2020health comment on Jeremy Hunt’s response to the Francis Inquiry

2020health Press Release

Time of Release: Immediate

Commenting on Jeremy Hunt’s response to the Francis Inquiry today Julia Manning, CEO of 2020health (which produced a collection of essays on the future of nursing ‘Too Posh to wash’ from 20 authors in January commented):

NHS funded student nurses having to spend a year working as Health Care Assistants (HCAs) as a prerequisite for going on to degree sounds like a good idea. However, this ignores the wider issue of how older people are treated in society; what difference will it make in a society where we are not valuing older people in the way that we should?

“There has been a sea change in society – the respect and deference once a given for the elderly is no longer a given. There is a more fundamental problem to be considered.

“Added to this initiative implies that with this training, patients won’t be neglected but we simply can’t afford all the staff to give the ‘soft’ care of washing, feeding, toileting that is required – friends and family must still expect to be involved. We should think of the Friends and Family test in reverse – were you there when your relative needed you?

“With respect to minimum training standards for HCAs, we haven’t applied the learning from the Care Quality Commission (CQC) to HCAs – the CQC has minimum (essential) standards, but when they are not met, sanctions are rarely applied. What confidence can people have without at least having a registration system for HCAs to ensure those who have been censored are not simply moving to another job?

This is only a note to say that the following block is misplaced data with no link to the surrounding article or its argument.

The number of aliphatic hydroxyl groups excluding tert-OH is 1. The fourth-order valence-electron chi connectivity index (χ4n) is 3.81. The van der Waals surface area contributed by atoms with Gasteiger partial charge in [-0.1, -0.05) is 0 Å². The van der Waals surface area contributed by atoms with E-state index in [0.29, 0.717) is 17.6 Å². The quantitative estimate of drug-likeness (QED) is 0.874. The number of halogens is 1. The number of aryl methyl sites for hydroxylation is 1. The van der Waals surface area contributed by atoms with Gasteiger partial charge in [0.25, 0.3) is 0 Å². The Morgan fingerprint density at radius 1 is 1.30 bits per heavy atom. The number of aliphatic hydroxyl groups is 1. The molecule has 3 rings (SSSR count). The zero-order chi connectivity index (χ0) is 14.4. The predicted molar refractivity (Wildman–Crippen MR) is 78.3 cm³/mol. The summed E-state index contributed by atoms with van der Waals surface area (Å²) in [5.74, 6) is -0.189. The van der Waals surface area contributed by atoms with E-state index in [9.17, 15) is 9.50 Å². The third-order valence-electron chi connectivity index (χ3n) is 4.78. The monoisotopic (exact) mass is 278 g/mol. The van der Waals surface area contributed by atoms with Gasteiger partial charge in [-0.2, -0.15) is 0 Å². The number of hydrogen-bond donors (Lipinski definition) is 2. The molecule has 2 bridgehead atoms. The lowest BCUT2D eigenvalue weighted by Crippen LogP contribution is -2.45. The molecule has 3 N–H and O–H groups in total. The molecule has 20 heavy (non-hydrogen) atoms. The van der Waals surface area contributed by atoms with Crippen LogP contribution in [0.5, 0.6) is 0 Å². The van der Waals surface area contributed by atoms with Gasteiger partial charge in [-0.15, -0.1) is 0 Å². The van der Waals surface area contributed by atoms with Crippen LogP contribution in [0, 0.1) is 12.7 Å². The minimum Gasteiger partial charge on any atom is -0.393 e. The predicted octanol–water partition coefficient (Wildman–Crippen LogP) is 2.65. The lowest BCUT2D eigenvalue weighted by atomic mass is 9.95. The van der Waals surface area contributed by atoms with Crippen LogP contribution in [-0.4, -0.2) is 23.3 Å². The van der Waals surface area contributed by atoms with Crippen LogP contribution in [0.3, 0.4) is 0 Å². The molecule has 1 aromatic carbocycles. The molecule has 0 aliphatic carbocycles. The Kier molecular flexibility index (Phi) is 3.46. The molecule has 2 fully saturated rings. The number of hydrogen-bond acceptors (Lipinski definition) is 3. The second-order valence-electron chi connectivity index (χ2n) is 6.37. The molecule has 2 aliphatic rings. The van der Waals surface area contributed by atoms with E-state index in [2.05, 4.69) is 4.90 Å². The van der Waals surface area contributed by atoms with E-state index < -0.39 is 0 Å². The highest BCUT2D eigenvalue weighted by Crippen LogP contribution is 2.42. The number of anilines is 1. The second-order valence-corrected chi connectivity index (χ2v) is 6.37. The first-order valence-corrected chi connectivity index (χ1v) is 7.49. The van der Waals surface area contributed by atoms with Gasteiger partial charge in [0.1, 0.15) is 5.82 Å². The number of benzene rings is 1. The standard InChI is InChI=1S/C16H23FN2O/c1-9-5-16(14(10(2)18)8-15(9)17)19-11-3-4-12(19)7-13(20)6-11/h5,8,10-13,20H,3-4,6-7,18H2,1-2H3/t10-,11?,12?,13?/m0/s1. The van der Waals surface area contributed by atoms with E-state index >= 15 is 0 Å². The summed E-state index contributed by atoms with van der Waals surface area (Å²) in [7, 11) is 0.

“Jeremy re-stated the appointment of a Chief Inspector for Hospitals to help plug the serious gap in trusted information on the quality of care. Hospitals will have a single rating at speciality or departmental level. However the Chief Inspector will report to the CQC even when the responsibility to deal with problems will be undertaken by Monitor and the Trust Development Authority (TDA). This still sounds very convoluted and a recipe for problems falling between the regulators.

“Finally, the statutory duty of candour is only for providers – hospitals, care homes and home care providers. Whereas this is important, the public need to know that individuals will be held accountable. Francis called for duty of candour for staff and nothing less is acceptable.”

About Julia Manning

Julia is a social pioneer, writer and campaigner. She studied visual science at City University and became a member of the College of Optometrists in 1991, later specialising in visual impairment and diabetes. During her career in optometry, she lectured at City University, was a visiting clinician at the Royal Free Hospital and worked with Primary Care Trusts. She ran a domiciliary practice across south London and was a Director of the UK Institute of Optometry. Julia formed 20/20Health in 2006. Becoming an expert in digital health solutions, she led on the NHS–USA Veterans’ Health Digital Health Exchange Programme and was co-founder of the Health Tech and You Awards with Axa PPP and the Design Museum. Her research interests are now in harnessing digital to improve personal health, and she is a PhD candidate in Human Computer Interaction (HCI) at UCL. She is also dedicated to creating a sustainable Whole School Wellbeing Community model for schools that builds relationships, discovers assets and develops life skills. She is a member of the Royal Society of Medicine’s Digital Health Council. Julia has shared 2020health's research widely in the media (BBC News, ITV, Channel 5 News, BBC 1′s The Big Questions & Victoria Derbyshire, BBC Radio 4 Today, PM and Woman's Hour, LBC) and has taken part in debates and contributed to BBC’s Newsnight, Panorama, You and Yours and ITV’s The Week.
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